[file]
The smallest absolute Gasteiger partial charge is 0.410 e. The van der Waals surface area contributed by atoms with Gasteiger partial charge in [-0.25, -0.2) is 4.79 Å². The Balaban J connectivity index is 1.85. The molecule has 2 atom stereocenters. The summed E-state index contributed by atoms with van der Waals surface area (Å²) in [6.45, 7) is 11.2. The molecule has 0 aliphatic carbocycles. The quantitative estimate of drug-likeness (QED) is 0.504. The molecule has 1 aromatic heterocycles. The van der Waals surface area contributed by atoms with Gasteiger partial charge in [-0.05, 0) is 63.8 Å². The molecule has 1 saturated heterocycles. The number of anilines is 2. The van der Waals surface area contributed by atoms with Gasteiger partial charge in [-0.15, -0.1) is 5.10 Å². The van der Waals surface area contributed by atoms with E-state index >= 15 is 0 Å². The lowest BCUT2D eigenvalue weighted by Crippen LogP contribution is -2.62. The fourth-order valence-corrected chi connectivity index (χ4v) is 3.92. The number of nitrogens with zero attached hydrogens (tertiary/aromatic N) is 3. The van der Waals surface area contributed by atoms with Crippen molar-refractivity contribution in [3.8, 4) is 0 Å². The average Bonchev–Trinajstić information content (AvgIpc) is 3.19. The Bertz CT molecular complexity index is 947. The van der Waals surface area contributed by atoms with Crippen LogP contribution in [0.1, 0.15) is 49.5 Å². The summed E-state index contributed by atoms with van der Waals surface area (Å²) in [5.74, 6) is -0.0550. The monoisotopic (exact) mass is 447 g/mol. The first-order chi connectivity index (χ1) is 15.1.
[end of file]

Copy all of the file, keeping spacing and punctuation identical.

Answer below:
The smallest absolute Gasteiger partial charge is 0.410 e. The van der Waals surface area contributed by atoms with Gasteiger partial charge in [-0.25, -0.2) is 4.79 Å². The Balaban J connectivity index is 1.85. The molecule has 2 atom stereocenters. The summed E-state index contributed by atoms with van der Waals surface area (Å²) in [6.45, 7) is 11.2. The molecule has 0 aliphatic carbocycles. The quantitative estimate of drug-likeness (QED) is 0.504. The molecule has 1 aromatic heterocycles. The van der Waals surface area contributed by atoms with Gasteiger partial charge in [-0.05, 0) is 63.8 Å². The molecule has 1 saturated heterocycles. The number of anilines is 2. The van der Waals surface area contributed by atoms with Gasteiger partial charge in [-0.15, -0.1) is 5.10 Å². The van der Waals surface area contributed by atoms with E-state index >= 15 is 0 Å². The lowest BCUT2D eigenvalue weighted by Crippen LogP contribution is -2.62. The fourth-order valence-corrected chi connectivity index (χ4v) is 3.92. The number of nitrogens with zero attached hydrogens (tertiary/aromatic N) is 3. The van der Waals surface area contributed by atoms with Crippen molar-refractivity contribution in [3.8, 4) is 0 Å². The average Bonchev–Trinajstić information content (AvgIpc) is 3.19. The Bertz CT molecular complexity index is 947. The van der Waals surface area contributed by atoms with Crippen LogP contribution in [0.1, 0.15) is 49.5 Å². The summed E-state index contributed by atoms with van der Waals surface area (Å²) in [5.74, 6) is -0.0550. The monoisotopic (exact) mass is 447 g/mol. The first-order chi connectivity index (χ1) is 15.1.